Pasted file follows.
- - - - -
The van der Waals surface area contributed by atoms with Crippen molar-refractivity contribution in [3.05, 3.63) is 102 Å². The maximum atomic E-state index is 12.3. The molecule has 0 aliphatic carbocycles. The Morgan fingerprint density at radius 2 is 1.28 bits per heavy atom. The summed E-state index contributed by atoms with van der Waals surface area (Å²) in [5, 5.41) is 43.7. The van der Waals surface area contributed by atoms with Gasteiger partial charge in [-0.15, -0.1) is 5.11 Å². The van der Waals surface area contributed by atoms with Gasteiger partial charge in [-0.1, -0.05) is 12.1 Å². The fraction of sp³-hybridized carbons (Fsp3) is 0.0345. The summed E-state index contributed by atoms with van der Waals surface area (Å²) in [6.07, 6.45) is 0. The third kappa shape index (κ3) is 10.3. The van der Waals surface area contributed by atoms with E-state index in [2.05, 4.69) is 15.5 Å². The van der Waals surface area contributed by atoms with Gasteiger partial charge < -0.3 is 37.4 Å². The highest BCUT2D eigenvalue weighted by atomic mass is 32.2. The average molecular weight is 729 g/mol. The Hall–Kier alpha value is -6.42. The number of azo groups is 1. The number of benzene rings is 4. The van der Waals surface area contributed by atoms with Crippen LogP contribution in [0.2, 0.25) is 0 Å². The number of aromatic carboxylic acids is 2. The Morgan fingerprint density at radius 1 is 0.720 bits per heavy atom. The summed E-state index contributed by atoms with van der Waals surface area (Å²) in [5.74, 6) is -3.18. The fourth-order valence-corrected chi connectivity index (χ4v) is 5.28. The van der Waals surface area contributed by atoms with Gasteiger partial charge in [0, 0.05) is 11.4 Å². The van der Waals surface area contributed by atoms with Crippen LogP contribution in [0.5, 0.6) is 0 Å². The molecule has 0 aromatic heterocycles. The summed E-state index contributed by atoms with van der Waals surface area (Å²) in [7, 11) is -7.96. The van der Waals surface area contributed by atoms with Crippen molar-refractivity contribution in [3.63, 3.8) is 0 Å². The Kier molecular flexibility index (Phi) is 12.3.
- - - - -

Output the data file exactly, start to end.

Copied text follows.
The van der Waals surface area contributed by atoms with Crippen molar-refractivity contribution in [3.05, 3.63) is 102 Å². The maximum atomic E-state index is 12.3. The molecule has 0 aliphatic carbocycles. The Morgan fingerprint density at radius 2 is 1.28 bits per heavy atom. The summed E-state index contributed by atoms with van der Waals surface area (Å²) in [5, 5.41) is 43.7. The van der Waals surface area contributed by atoms with Gasteiger partial charge in [-0.15, -0.1) is 5.11 Å². The van der Waals surface area contributed by atoms with Gasteiger partial charge in [-0.1, -0.05) is 12.1 Å². The fraction of sp³-hybridized carbons (Fsp3) is 0.0345. The summed E-state index contributed by atoms with van der Waals surface area (Å²) in [6.07, 6.45) is 0. The third kappa shape index (κ3) is 10.3. The van der Waals surface area contributed by atoms with E-state index in [2.05, 4.69) is 15.5 Å². The van der Waals surface area contributed by atoms with Gasteiger partial charge < -0.3 is 37.4 Å². The highest BCUT2D eigenvalue weighted by atomic mass is 32.2. The average molecular weight is 729 g/mol. The Hall–Kier alpha value is -6.42. The number of azo groups is 1. The number of benzene rings is 4. The van der Waals surface area contributed by atoms with Crippen LogP contribution in [0.2, 0.25) is 0 Å². The number of aromatic carboxylic acids is 2. The Morgan fingerprint density at radius 1 is 0.720 bits per heavy atom. The summed E-state index contributed by atoms with van der Waals surface area (Å²) in [5.74, 6) is -3.18. The fourth-order valence-corrected chi connectivity index (χ4v) is 5.28. The van der Waals surface area contributed by atoms with Gasteiger partial charge in [0, 0.05) is 11.4 Å². The van der Waals surface area contributed by atoms with Crippen LogP contribution in [0.5, 0.6) is 0 Å². The molecule has 0 aromatic heterocycles. The summed E-state index contributed by atoms with van der Waals surface area (Å²) in [7, 11) is -7.96. The van der Waals surface area contributed by atoms with Crippen molar-refractivity contribution in [3.63, 3.8) is 0 Å². The Kier molecular flexibility index (Phi) is 12.3.